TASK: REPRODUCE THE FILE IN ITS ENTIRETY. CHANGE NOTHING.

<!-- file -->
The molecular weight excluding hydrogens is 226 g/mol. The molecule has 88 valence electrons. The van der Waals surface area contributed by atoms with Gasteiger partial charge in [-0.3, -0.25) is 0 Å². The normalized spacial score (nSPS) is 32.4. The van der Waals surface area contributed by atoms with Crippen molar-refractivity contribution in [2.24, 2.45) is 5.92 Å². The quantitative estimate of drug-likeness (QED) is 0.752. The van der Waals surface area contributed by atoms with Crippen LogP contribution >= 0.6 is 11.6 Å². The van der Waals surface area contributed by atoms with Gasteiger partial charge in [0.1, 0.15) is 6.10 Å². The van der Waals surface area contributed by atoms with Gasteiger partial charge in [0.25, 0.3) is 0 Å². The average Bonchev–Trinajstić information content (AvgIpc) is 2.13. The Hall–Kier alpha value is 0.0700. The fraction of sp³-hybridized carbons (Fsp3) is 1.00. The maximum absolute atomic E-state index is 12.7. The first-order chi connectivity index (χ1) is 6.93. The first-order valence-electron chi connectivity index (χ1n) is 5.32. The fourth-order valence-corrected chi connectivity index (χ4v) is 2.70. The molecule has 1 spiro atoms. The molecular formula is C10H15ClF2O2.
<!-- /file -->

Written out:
The molecular weight excluding hydrogens is 226 g/mol. The molecule has 88 valence electrons. The van der Waals surface area contributed by atoms with Gasteiger partial charge in [-0.3, -0.25) is 0 Å². The normalized spacial score (nSPS) is 32.4. The van der Waals surface area contributed by atoms with Crippen molar-refractivity contribution in [2.24, 2.45) is 5.92 Å². The quantitative estimate of drug-likeness (QED) is 0.752. The van der Waals surface area contributed by atoms with Crippen LogP contribution >= 0.6 is 11.6 Å². The van der Waals surface area contributed by atoms with Gasteiger partial charge in [0.1, 0.15) is 6.10 Å². The van der Waals surface area contributed by atoms with Gasteiger partial charge in [0.25, 0.3) is 0 Å². The average Bonchev–Trinajstić information content (AvgIpc) is 2.13. The Hall–Kier alpha value is 0.0700. The fraction of sp³-hybridized carbons (Fsp3) is 1.00. The maximum absolute atomic E-state index is 12.7. The first-order chi connectivity index (χ1) is 6.93. The first-order valence-electron chi connectivity index (χ1n) is 5.32. The fourth-order valence-corrected chi connectivity index (χ4v) is 2.70. The molecule has 1 spiro atoms. The molecular formula is C10H15ClF2O2.